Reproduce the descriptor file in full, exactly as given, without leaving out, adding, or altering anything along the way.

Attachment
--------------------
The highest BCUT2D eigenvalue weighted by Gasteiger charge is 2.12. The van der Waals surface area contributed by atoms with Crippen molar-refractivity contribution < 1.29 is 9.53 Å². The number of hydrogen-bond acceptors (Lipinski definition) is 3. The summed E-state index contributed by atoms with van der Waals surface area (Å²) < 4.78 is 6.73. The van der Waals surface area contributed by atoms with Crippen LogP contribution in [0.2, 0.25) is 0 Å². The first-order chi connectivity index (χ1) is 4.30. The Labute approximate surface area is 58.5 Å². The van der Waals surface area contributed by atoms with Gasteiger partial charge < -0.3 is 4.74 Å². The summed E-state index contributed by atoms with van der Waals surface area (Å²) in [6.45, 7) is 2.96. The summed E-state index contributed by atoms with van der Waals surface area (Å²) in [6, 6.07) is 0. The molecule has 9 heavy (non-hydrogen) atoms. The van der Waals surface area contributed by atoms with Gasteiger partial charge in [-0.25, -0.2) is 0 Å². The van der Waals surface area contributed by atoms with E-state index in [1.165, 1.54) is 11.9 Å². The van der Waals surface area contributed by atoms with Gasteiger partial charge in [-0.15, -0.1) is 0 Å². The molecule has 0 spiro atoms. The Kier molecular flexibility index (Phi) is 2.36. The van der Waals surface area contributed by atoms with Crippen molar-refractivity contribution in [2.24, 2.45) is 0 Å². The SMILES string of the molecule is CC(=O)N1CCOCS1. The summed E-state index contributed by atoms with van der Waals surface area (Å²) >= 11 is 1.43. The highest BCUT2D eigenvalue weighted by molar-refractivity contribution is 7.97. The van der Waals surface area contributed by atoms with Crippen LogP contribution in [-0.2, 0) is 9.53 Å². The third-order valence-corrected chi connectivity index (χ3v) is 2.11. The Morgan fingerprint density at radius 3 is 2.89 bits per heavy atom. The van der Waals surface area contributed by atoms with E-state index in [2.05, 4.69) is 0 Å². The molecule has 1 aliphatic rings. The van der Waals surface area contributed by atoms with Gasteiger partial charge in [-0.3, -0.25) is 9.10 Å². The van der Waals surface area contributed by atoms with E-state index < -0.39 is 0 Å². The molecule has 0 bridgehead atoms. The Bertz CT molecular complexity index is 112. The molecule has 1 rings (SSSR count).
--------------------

The highest BCUT2D eigenvalue weighted by Gasteiger charge is 2.12. The van der Waals surface area contributed by atoms with Crippen molar-refractivity contribution < 1.29 is 9.53 Å². The number of hydrogen-bond acceptors (Lipinski definition) is 3. The summed E-state index contributed by atoms with van der Waals surface area (Å²) < 4.78 is 6.73. The van der Waals surface area contributed by atoms with Crippen LogP contribution in [0.2, 0.25) is 0 Å². The first-order chi connectivity index (χ1) is 4.30. The Labute approximate surface area is 58.5 Å². The van der Waals surface area contributed by atoms with Gasteiger partial charge < -0.3 is 4.74 Å². The summed E-state index contributed by atoms with van der Waals surface area (Å²) in [6.45, 7) is 2.96. The summed E-state index contributed by atoms with van der Waals surface area (Å²) in [6, 6.07) is 0. The molecule has 9 heavy (non-hydrogen) atoms. The van der Waals surface area contributed by atoms with Gasteiger partial charge in [-0.25, -0.2) is 0 Å². The van der Waals surface area contributed by atoms with E-state index in [1.165, 1.54) is 11.9 Å². The van der Waals surface area contributed by atoms with Gasteiger partial charge in [-0.15, -0.1) is 0 Å². The molecule has 0 spiro atoms. The Kier molecular flexibility index (Phi) is 2.36. The van der Waals surface area contributed by atoms with Crippen molar-refractivity contribution in [2.24, 2.45) is 0 Å². The SMILES string of the molecule is CC(=O)N1CCOCS1. The summed E-state index contributed by atoms with van der Waals surface area (Å²) >= 11 is 1.43. The highest BCUT2D eigenvalue weighted by molar-refractivity contribution is 7.97. The van der Waals surface area contributed by atoms with Crippen LogP contribution in [-0.2, 0) is 9.53 Å². The third-order valence-corrected chi connectivity index (χ3v) is 2.11. The Morgan fingerprint density at radius 3 is 2.89 bits per heavy atom. The van der Waals surface area contributed by atoms with E-state index in [2.05, 4.69) is 0 Å². The molecule has 1 aliphatic rings. The van der Waals surface area contributed by atoms with Gasteiger partial charge in [-0.3, -0.25) is 9.10 Å². The van der Waals surface area contributed by atoms with E-state index < -0.39 is 0 Å². The molecule has 0 bridgehead atoms. The Bertz CT molecular complexity index is 112. The molecule has 1 rings (SSSR count).